Opening the door is only the first of many challenges. A human hand encloses the handle, depresses it, and moves flexibly. In comparison, electromechanical prosthetic hands are stiff. When the door moves, this results in large forces acting upon individual fingers. “This is why a good prosthesis needs to be made of high-quality materials and components,” said Stefan Schulz with conviction. He is the founder and CEO of Vincent Systems, a startup with 10 employees in the German city of Karlsruhe.
When it comes to prosthetic hands, Schulz is an expert. He built his first electromechanical prosthesis in 1999 while he was still working at the Karlsruhe Institute of Technology (KIT). Ten years later, he moved into the private sector.
Currently, the third generation of prosthetic hands by Vincent Systems is available. “It’s lighter and more compact than other models and basically weighs the same as a human hand,” Schulz explained.
The smallest version is even suitable for children — its youngest wearer is only eight years old. The special thing about these prosthetic hands is that they’re bionic. This means that each finger is actively driven by a DC motor, and the thumb is driven by two. The motors are installed directly in the fingers and thumb, which makes it possible to replace digits individually.
There is something else that makes the Vincent Systems hand so special: It’s the first commercially available hand prosthesis that delivers feedback about grip strength to its wearer. This is achieved with short pulses of vibration. If the hand were to vibrate evenly, a person would quickly get used to the sensation and stop paying attention to it.
Prosthetic hands ‘will never be perfect’
Schulz knows that the task he and his colleagues have set themselves will never be complete. As an engineer, he wants to develop a mechatronic hand prosthesis that imitates the human hand as closely as possible.
“But it no matter how many innovations we come up with, compared to the human original, it will always be a compromise,” he said. “The product will never be perfect; it can always be improved.”
However, this doesn’t discourage him. On the contrary, it motivates him in his daily work, and it may be one of the secrets behind the success of Vincent Systems.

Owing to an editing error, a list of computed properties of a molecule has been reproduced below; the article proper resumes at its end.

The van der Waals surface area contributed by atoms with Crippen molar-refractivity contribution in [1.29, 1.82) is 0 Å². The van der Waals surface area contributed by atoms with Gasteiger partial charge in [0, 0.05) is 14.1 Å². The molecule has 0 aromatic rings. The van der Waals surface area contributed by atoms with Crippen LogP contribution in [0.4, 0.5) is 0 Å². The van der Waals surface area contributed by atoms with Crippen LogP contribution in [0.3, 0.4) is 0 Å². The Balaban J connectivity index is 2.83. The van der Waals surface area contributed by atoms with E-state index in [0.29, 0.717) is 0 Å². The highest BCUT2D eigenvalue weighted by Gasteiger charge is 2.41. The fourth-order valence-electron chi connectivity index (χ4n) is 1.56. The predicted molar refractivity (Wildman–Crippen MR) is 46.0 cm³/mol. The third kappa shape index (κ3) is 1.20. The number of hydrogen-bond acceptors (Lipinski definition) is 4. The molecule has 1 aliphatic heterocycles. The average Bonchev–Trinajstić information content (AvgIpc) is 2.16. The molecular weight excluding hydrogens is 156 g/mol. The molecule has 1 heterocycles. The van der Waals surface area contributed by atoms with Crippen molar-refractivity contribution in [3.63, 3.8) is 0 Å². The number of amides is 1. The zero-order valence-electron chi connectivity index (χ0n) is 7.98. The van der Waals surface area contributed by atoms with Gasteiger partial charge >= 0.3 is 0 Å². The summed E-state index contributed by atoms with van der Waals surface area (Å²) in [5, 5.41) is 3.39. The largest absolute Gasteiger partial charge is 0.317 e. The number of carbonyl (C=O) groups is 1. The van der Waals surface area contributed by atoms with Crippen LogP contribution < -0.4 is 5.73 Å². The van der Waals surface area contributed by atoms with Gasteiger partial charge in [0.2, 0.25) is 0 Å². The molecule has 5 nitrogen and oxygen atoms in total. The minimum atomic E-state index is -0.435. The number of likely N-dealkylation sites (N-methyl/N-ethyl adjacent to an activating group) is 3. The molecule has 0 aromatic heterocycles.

During the short span of the company’s existence, the engineers completely revised the prosthetic hands several times, taking into the account feedback by users of the prosthesis and trying new technological approaches. Hearing Schulz speak, it seems that this wasn’t a big deal. As an engineer, he obviously feels comfortable in his field of expertise.
The basic design of most arm prostheses has not changed since the 1960s, when the first models equipped with motors and myoelectric controllers were launched on the market. Two electrodes attached to the wearer’s remaining muscles enable them to open and close the gripper. In most cases, only the thumb and forefinger are powered. This design that hasn’t changed much for a long time — in part due to the fact that many users were content with these simple functions.
“The world of prosthetics has been in a decades-long slumber, and today, it’s an engineer’s paradise,” said Schulz.
While Schulz said he appreciates the robustness and practicality of simple prosthetics, he is also convinced that “the future belongs to bionic prostheses! We have the technological means, so we should use them to help customers enjoy a higher level of freedom.”
maxon motors deliver that extra bit of power
Prosthetics present a significant engineering challenge because of their conflicting design goals: high torque, high speed, compact size, and as energy-efficient as possible. This makes the choice of integrated motors so important. Prosthetic hands by Vincent Systems incorporate up to six maxon brushed DC motors: DCX 10 drives, in combination with modified GP 10 A planetary gearheads.
“The units are compact, and they are the motors with the highest energy density currently available for our application,” said Schulz.
Moreover, the drives need to be durable and function flawlessly for about five years while being exposed to highly diverse, heavy strain every day. “We are very satisfied, and we plan to further modify the electric motors for our future prostheses in cooperation with maxon motor,” Schulz said.
Being able to move each finger individually opens up many possibilities for the wearers of prosthetic hands. Twelve grip patterns are available that can be activated fairly easily via muscle contractions — for example, by holding a muscle signal or with a double impulse. It was important to Schulz that patients wouldn’t need their healthy hand to help.
“A prosthetic hand should help its wearer and not demand the attention of the good hand.” Most customers need no more than half an hour to learn to control the hand well,” he said. “Depending on the person, it then takes another few weeks up to a few months to be able to control the prosthesis fully intuitively. After that, the wearer will be able to ride a bicycle, tie shoelaces, hold raw eggs – and open doors, of course.”